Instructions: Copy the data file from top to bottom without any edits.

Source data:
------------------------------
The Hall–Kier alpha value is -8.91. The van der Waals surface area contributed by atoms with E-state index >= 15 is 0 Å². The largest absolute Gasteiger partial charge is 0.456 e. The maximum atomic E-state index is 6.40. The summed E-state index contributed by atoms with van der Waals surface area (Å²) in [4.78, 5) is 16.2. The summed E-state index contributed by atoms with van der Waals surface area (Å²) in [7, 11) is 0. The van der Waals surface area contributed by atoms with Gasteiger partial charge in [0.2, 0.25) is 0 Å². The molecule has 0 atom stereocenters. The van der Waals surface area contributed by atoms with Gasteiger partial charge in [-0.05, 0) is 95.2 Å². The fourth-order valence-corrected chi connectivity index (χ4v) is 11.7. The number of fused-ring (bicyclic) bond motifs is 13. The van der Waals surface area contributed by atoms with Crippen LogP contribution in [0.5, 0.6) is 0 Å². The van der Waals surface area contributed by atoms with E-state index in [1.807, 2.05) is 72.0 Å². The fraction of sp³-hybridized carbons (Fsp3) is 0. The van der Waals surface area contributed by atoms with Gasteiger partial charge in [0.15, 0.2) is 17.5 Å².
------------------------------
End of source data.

The Hall–Kier alpha value is -8.91. The van der Waals surface area contributed by atoms with E-state index >= 15 is 0 Å². The largest absolute Gasteiger partial charge is 0.456 e. The maximum atomic E-state index is 6.40. The summed E-state index contributed by atoms with van der Waals surface area (Å²) in [4.78, 5) is 16.2. The summed E-state index contributed by atoms with van der Waals surface area (Å²) in [7, 11) is 0. The van der Waals surface area contributed by atoms with Gasteiger partial charge in [0.2, 0.25) is 0 Å². The molecule has 0 atom stereocenters. The van der Waals surface area contributed by atoms with Gasteiger partial charge in [-0.05, 0) is 95.2 Å². The fourth-order valence-corrected chi connectivity index (χ4v) is 11.7. The number of fused-ring (bicyclic) bond motifs is 13. The van der Waals surface area contributed by atoms with Crippen LogP contribution in [0.5, 0.6) is 0 Å². The van der Waals surface area contributed by atoms with E-state index in [1.807, 2.05) is 72.0 Å². The fraction of sp³-hybridized carbons (Fsp3) is 0. The van der Waals surface area contributed by atoms with Gasteiger partial charge in [0.15, 0.2) is 17.5 Å².